We hurried together down the stairs and into the street. Dr. Mortimer and Baskerville were still visible about two hundred yards ahead of us in the direction of Oxford Street.
"Shall I run on and stop them?"
"Not for the world, my dear Watson. I am perfectly satisfied with your company if you will tolerate mine. Our friends are wise, for it is certainly a very fine morning for a walk."
He quickened his pace until we had decreased the distance which divided us by about half. Then, still keeping a hundred yards behind, we followed into Oxford Street and so down Regent Street. Once our friends stopped and stared into a shop window, upon which Holmes did the same. An instant afterwards he gave a little cry of satisfaction, and, following the direction of his eager eyes, I saw that a hansom cab with a man inside which had halted on the other side of the street was now proceeding slowly onward again.
"There's our man, Watson! Come along! We'll have a good look at him, if we can do no more."
At that instant I was aware of a bushy black beard and a pair of piercing eyes turned upon us through the side window of the cab. Instantly the trapdoor at the top flew up, something was screamed to the driver, and the cab flew madly off down Regent Street. Holmes looked eagerly round for another, but no empty one was in sight. Then he dashed in wild pursuit amid the stream of the traffic, but the start was too great, and already the cab was out of sight.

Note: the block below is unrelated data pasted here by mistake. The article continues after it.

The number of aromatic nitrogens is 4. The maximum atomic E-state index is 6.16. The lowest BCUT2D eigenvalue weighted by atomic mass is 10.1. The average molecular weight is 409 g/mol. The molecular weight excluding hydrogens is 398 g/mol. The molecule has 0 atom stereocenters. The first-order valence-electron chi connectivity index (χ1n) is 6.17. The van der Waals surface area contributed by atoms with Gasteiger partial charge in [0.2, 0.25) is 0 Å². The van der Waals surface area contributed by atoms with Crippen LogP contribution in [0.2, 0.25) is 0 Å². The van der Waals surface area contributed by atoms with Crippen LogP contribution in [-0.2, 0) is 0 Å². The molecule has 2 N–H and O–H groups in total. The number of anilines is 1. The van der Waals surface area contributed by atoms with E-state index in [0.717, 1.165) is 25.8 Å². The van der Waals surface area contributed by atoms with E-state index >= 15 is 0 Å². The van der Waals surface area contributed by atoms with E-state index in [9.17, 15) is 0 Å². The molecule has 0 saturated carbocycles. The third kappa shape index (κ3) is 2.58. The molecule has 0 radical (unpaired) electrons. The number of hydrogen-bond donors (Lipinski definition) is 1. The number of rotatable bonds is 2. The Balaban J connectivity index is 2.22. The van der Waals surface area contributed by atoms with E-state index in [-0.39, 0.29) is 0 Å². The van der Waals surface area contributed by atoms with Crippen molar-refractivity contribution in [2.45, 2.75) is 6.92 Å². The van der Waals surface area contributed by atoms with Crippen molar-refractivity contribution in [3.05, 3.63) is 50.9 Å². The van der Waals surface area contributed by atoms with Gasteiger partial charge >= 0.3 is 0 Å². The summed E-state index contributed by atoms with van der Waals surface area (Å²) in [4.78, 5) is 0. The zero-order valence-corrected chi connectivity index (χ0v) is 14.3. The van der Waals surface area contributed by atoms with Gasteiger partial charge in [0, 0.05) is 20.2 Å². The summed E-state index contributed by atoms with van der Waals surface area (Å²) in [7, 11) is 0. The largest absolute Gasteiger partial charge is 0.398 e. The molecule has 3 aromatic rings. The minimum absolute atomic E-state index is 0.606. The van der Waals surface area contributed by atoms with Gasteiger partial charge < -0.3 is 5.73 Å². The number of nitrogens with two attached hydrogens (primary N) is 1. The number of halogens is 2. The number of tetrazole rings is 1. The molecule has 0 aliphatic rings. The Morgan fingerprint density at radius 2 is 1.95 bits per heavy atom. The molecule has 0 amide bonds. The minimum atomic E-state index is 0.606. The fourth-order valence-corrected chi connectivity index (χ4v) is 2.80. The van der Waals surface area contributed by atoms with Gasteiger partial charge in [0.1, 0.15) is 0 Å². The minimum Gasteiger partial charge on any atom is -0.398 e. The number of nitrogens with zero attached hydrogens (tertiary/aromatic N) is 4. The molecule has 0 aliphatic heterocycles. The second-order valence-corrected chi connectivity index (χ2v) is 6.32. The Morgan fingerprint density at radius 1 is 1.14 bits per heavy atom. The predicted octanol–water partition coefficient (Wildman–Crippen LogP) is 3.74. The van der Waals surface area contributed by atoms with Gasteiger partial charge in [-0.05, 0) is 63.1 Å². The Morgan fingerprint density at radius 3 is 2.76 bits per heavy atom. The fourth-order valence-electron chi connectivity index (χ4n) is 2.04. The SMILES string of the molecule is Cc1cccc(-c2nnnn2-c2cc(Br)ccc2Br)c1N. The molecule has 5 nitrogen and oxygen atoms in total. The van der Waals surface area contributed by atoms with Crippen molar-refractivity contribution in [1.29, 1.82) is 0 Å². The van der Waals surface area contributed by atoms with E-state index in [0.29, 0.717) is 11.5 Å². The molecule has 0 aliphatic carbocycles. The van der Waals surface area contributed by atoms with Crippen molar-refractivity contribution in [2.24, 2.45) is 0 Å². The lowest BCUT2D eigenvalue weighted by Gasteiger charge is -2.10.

"There now!" said Holmes bitterly as he emerged panting and white with vexation from the tide of vehicles. "Was ever such bad luck and such bad management, too? Watson, Watson, if you are an honest man you will record this also and set it against my successes!"
"Who was the man?"
"I have not an idea."
"Well, it was evident from what we have heard that Baskerville has been very closely shadowed by someone since he has been in town. How else could it be known so quickly that it was the Northumberland Hotel which he had chosen? If they had followed him the first day I argued that they would follow him also the second. You may have observed that I twice strolled over to the window while Dr. Mortimer was reading his legend."
"Yes, I remember."
"I was looking out for loiterers in the street, but I saw none. We are dealing with a clever man, Watson. This matter cuts very deep, and though I have not finally made up my mind whether it is a benevolent or a malevolent agency which is in touch with us, I am conscious always of power and design. When our friends left I at once followed them in the hopes of marking down their invisible attendant. So wily was he that he had not trusted himself upon foot, but he had availed himself of a cab so that he could loiter behind or dash past them and so escape their notice. His method had the additional advantage that if they were to take a cab he was all ready to follow them. It has, however, one obvious disadvantage."
"It puts him in the power of the cabman."
"What a pity we did not get the number!"
"My dear Watson, clumsy as I have been, you surely do not seriously imagine that I neglected to get the number? No. 2704 is our man. But that is no use to us for the moment."
"I fail to see how you could have done more."
"On observing the cab I should have instantly turned and walked in the other direction. I should then at my leisure have hired a second cab and followed the first at a respectful distance, or, better still, have driven to the Northumberland Hotel and waited there. When our unknown had followed Baskerville home we should have had the opportunity of playing his own game upon himself and seeing where he made for. As it is, by an indiscreet eagerness, which was taken advantage of with extraordinary quickness and energy by our opponent, we have betrayed ourselves and lost our man."
We had been sauntering slowly down Regent Street during this conversation, and Dr. Mortimer, with his companion, had long vanished in front of us.